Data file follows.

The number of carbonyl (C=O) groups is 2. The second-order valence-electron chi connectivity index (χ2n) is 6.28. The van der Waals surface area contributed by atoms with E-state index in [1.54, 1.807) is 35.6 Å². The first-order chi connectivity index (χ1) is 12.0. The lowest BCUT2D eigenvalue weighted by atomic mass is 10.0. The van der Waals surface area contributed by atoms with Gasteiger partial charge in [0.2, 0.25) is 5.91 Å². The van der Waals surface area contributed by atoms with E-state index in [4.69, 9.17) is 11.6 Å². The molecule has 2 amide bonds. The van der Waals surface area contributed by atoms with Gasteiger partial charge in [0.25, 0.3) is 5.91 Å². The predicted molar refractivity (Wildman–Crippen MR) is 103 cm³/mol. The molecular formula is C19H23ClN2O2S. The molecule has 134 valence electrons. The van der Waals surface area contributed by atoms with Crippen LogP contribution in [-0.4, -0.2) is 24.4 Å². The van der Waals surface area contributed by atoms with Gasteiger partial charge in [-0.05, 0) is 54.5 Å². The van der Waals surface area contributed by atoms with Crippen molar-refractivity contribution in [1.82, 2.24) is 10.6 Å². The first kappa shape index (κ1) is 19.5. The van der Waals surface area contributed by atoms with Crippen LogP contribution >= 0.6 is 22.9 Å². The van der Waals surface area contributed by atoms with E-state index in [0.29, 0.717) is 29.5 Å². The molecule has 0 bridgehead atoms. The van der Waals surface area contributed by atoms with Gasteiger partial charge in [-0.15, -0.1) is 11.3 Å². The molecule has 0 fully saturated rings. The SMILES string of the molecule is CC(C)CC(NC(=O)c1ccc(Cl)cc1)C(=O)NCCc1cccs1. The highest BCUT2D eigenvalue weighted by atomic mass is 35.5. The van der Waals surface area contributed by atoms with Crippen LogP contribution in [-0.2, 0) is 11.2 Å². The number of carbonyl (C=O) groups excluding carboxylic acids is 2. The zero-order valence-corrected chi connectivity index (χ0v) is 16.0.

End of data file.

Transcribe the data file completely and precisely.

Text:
The number of carbonyl (C=O) groups is 2. The second-order valence-electron chi connectivity index (χ2n) is 6.28. The van der Waals surface area contributed by atoms with E-state index in [1.54, 1.807) is 35.6 Å². The first-order chi connectivity index (χ1) is 12.0. The lowest BCUT2D eigenvalue weighted by atomic mass is 10.0. The van der Waals surface area contributed by atoms with Gasteiger partial charge in [0.2, 0.25) is 5.91 Å². The van der Waals surface area contributed by atoms with E-state index in [4.69, 9.17) is 11.6 Å². The molecule has 2 amide bonds. The van der Waals surface area contributed by atoms with Gasteiger partial charge in [0.25, 0.3) is 5.91 Å². The predicted molar refractivity (Wildman–Crippen MR) is 103 cm³/mol. The molecular formula is C19H23ClN2O2S. The molecule has 134 valence electrons. The van der Waals surface area contributed by atoms with Crippen LogP contribution in [-0.4, -0.2) is 24.4 Å². The van der Waals surface area contributed by atoms with Gasteiger partial charge in [-0.05, 0) is 54.5 Å². The van der Waals surface area contributed by atoms with Crippen molar-refractivity contribution in [1.82, 2.24) is 10.6 Å². The first kappa shape index (κ1) is 19.5. The van der Waals surface area contributed by atoms with Crippen LogP contribution >= 0.6 is 22.9 Å². The van der Waals surface area contributed by atoms with E-state index in [0.29, 0.717) is 29.5 Å². The molecule has 0 bridgehead atoms. The van der Waals surface area contributed by atoms with Gasteiger partial charge in [-0.15, -0.1) is 11.3 Å². The molecule has 0 fully saturated rings. The SMILES string of the molecule is CC(C)CC(NC(=O)c1ccc(Cl)cc1)C(=O)NCCc1cccs1. The highest BCUT2D eigenvalue weighted by atomic mass is 35.5. The van der Waals surface area contributed by atoms with Crippen LogP contribution in [-0.2, 0) is 11.2 Å². The number of carbonyl (C=O) groups excluding carboxylic acids is 2. The zero-order valence-corrected chi connectivity index (χ0v) is 16.0.